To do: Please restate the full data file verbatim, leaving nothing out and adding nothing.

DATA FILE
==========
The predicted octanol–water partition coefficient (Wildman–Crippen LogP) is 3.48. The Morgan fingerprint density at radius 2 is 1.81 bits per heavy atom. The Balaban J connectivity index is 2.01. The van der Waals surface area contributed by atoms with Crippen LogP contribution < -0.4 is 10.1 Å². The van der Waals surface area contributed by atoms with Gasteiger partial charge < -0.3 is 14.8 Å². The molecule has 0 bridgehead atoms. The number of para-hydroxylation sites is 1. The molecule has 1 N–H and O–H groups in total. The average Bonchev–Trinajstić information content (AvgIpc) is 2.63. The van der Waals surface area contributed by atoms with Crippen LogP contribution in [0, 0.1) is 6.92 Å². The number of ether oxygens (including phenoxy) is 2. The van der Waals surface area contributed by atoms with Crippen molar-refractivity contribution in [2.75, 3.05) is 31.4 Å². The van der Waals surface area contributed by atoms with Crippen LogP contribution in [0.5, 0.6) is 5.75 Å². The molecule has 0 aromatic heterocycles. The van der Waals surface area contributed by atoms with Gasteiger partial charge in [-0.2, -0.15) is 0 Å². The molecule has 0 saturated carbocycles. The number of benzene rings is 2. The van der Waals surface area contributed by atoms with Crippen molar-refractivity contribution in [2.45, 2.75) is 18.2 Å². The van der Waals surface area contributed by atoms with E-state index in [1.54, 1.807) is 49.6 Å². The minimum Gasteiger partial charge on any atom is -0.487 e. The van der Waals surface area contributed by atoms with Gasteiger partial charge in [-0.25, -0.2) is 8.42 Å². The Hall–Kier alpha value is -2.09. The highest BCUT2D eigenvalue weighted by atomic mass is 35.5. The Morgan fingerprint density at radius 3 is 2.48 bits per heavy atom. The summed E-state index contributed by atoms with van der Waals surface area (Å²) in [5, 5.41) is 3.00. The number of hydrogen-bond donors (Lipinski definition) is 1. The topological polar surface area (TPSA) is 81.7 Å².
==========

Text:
The predicted octanol–water partition coefficient (Wildman–Crippen LogP) is 3.48. The Morgan fingerprint density at radius 2 is 1.81 bits per heavy atom. The Balaban J connectivity index is 2.01. The van der Waals surface area contributed by atoms with Crippen LogP contribution < -0.4 is 10.1 Å². The van der Waals surface area contributed by atoms with Gasteiger partial charge < -0.3 is 14.8 Å². The molecule has 0 bridgehead atoms. The number of para-hydroxylation sites is 1. The molecule has 1 N–H and O–H groups in total. The average Bonchev–Trinajstić information content (AvgIpc) is 2.63. The van der Waals surface area contributed by atoms with Crippen LogP contribution in [0, 0.1) is 6.92 Å². The number of ether oxygens (including phenoxy) is 2. The van der Waals surface area contributed by atoms with Crippen molar-refractivity contribution in [2.75, 3.05) is 31.4 Å². The van der Waals surface area contributed by atoms with Crippen LogP contribution in [0.5, 0.6) is 5.75 Å². The molecule has 0 aromatic heterocycles. The van der Waals surface area contributed by atoms with Gasteiger partial charge in [-0.2, -0.15) is 0 Å². The molecule has 0 saturated carbocycles. The number of benzene rings is 2. The van der Waals surface area contributed by atoms with Crippen molar-refractivity contribution in [2.45, 2.75) is 18.2 Å². The van der Waals surface area contributed by atoms with E-state index in [1.54, 1.807) is 49.6 Å². The minimum Gasteiger partial charge on any atom is -0.487 e. The van der Waals surface area contributed by atoms with Gasteiger partial charge in [-0.25, -0.2) is 8.42 Å². The Hall–Kier alpha value is -2.09. The highest BCUT2D eigenvalue weighted by atomic mass is 35.5. The Morgan fingerprint density at radius 3 is 2.48 bits per heavy atom. The summed E-state index contributed by atoms with van der Waals surface area (Å²) in [5, 5.41) is 3.00. The number of hydrogen-bond donors (Lipinski definition) is 1. The topological polar surface area (TPSA) is 81.7 Å².